How Does A String Trimmer Work?
String trimmer won’t start, runs poorly or line won’t feed? This blog has information on how a string trimmer works and offers troubleshooting tips to assist you in diagnosing and repair.
Although string trimmers can differ from model to model, they all operate on similar principles. In this blog, we will address how string trimmer work as well as common problems you may encounter.
String trimmers can be powered by an extension cord battery or gasoline. Most gasoline powered string trimmers use a two-cycle engine which requires the gasoline to be mixed with oil for the engine to operate properly.
Attempting to run a two-cycle engine without a suitable oil and gas mix will cause the engine to seize. Due to insufficient lubrication, the main benefit of a 2-cycle engine is that it allows for a high output of torque while being relatively lightweight.
Since string trimmers are intended to be handled and operated at different angles, a 2-cycle engine is ideal for this application.
To start the engine, the ignition switch must be set to the start position. As the starter rope is pulled, the starter engages the drive cup on the flywheel and rotates the crankshaft. The rotating crankshaft connects to the piston which moves up and down within the cylinder and the ignition process begins.
The flywheel has permanent magnets built into it and as it rotates past the ignition coil, a magnetic field is created. The magnetic field induces electricity, allowing the ignition coil to send voltage to the spark plug. As the piston travels down the cylinder, it exposes an intake port and pumps fuel oil and air into the cylinder. As the piston travels back up the cylinder, a vacuum is created and gas oil and air is drawn through the carburetor into the crank case. When the piston reaches the top of the cylinder, the spark plug ignites the compressed fuel and air mixture which forces the piston back down, exposing an exhaust port where the spent fuel exits . a split second later, the intake port is exposed again, fresh fuel is drawn in and the process is repeated with every revolution of the crankshaft.
Muffler and Spark Arrestor
The exhaust from the engine travels through a muffler and spark arrestor. The muffler reduces engine noise while the arrestor prevents burning carbon deposits from exiting the engine housing and potentially starting a fire.
Choke and Primer Bulb
Engines will have a choke, primer bulb or both to assist with starting, especially when the engine is cold.
The choke will temporarily restrict airflow through the carburetor, so more fuel can enter the cylinder.
Likewise, a primer draws additional fuel through the carburetor which enters the cylinder be for the engine is started.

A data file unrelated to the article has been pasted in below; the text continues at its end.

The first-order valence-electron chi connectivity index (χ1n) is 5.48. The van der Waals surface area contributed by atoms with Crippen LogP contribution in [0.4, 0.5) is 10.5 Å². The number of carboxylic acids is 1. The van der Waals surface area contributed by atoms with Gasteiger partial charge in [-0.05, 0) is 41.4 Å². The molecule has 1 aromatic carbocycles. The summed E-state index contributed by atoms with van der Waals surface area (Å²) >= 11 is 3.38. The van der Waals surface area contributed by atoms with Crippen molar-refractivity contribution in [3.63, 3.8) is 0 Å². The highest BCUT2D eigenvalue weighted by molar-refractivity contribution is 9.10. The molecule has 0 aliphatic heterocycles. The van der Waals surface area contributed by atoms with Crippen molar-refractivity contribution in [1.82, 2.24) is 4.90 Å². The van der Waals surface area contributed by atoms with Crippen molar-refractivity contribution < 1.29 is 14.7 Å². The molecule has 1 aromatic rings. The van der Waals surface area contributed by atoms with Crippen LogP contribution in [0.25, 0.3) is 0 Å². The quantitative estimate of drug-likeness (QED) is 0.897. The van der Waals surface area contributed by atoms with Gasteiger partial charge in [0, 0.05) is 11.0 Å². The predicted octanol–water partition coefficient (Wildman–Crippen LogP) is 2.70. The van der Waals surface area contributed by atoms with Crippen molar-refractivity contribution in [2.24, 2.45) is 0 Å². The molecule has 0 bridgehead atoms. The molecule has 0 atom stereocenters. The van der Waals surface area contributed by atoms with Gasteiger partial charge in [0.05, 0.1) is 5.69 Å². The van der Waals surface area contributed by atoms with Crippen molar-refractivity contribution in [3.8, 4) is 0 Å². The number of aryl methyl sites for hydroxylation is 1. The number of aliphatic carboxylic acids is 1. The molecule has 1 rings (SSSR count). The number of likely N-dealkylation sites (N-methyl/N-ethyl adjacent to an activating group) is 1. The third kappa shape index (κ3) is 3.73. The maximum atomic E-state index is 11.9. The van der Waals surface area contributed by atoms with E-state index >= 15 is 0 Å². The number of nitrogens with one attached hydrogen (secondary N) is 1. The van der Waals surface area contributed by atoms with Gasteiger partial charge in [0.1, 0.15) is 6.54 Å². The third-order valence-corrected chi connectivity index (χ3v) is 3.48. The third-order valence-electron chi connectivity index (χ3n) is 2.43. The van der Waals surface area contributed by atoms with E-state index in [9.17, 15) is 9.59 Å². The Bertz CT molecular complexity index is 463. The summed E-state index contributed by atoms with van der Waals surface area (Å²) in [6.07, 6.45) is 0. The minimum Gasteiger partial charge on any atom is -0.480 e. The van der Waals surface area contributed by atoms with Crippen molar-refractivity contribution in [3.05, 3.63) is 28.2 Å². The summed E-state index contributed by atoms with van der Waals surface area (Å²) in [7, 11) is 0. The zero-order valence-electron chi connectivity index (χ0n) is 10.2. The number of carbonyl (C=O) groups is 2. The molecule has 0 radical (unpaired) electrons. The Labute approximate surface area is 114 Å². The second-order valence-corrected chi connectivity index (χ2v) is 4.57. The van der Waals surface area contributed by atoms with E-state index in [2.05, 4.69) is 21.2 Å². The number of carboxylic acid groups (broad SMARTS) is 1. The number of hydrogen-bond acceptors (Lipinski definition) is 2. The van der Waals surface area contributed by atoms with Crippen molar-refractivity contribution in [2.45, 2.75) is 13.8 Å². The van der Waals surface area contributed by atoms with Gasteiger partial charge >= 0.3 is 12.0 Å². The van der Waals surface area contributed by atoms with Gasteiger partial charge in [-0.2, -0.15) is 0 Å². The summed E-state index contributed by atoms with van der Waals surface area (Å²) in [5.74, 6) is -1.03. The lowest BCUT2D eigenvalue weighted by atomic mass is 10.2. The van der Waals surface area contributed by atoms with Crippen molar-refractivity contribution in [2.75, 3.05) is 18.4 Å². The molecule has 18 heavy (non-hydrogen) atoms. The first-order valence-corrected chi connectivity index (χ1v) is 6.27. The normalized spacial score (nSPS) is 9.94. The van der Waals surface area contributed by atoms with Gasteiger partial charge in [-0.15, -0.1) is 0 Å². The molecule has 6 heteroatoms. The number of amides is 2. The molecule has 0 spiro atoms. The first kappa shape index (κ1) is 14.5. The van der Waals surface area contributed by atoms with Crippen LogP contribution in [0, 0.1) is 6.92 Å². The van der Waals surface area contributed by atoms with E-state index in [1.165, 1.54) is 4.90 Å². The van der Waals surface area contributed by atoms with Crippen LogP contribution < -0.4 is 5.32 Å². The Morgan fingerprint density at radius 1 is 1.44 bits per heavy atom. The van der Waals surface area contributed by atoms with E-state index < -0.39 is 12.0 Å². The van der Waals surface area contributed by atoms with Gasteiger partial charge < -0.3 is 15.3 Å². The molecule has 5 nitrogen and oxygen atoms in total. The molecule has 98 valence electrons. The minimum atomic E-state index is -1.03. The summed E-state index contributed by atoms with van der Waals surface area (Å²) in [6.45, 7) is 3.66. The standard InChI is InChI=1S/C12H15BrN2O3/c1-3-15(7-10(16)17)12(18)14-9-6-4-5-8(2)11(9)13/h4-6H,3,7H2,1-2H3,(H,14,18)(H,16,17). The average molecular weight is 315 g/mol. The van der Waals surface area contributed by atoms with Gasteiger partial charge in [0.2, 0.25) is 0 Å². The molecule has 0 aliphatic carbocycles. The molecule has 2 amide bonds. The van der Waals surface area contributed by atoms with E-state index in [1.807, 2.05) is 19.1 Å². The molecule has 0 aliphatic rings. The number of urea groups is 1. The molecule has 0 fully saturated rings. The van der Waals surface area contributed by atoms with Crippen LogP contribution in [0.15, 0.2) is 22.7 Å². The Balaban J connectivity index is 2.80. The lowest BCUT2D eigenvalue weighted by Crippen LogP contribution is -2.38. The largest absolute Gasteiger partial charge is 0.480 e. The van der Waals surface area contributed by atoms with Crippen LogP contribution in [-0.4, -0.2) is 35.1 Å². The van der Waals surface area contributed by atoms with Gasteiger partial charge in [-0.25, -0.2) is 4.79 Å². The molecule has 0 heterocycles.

If the engine starts but loses power or stalls shortly after, the spark arrestor may be clogged, which prevents exhaust from exiting the engine. The clog is often caused by using too much oil or the wrong type of ail in the fuel mixture.
If the engine does not start at all, the most likely cause is a defective spark plug or a restricted carburetor. The carburetor can be cleaned but it often needs to be replaced.
Be aware that small engines are designed to use gasoline with no more than 10% ethanol. Gasoline with higher levels of ethanol can be corrosive and attract water which can cause starting or running problems and may damage the fuel system or engine.
You should store the gasoline and oil mixture in a clean sealed plastic container approved for fuel storage. If equipped, close the vent when not in use and store the container away from direct sunlight. If you anticipate storing the fuel for longer than three months, consider adding a fuel stabilizer when you fill the container.
The crankshaft of the engine extends out the side of the crank case and connects to a centrifugal clutch. The clutch engages one or more drive shafts that attach to the trimmer head. When the engine runs at idle speed, the clutch prevents the drive shaft from rotating.
When the trigger is pulled, a cable opens the throttle on the carburetor which accelerates the engine. The flywheels extend outward, engaging the drive shaft which rotates the trimmer head. As the trimmer head rotates, the trimmer line spreads out and can be used to cut down weeds, tall grass and light brush along edges and other hard to reach areas.
The size and thickness of trimmer line varies from model to model, but the most common diameters for residential use range from 6500 to 9500 of an inch. The trimmer line may be wound in a spool or be small individual strips loaded into the head.
Most trimmers have a bump head that can be tapped on the ground to feed additional line out of the head as the line is worn down.
If too much line extends out of the head, a blade located on the guard will trim the line as the head rotates.
If the trimmer runs out of line, the head can be re-spooned or the entire head can be replaced.
If the head does not rotate when the engine is accelerated, the clutch may have failed or the drive shaft may have stripped out.
If the engine fails to accelerate, the throttle cable may be broken.
Hipa Repair Center has a solution for many of the problems you may be experiencing with your string trimmer. Enter the product’s full model number in our website search engine for a complete of compatible parts. Hipastore.com also has an extensive selection of instructional blogs to assist you covering topics like part replacement. At hipastore.com, we make fixing things easier.
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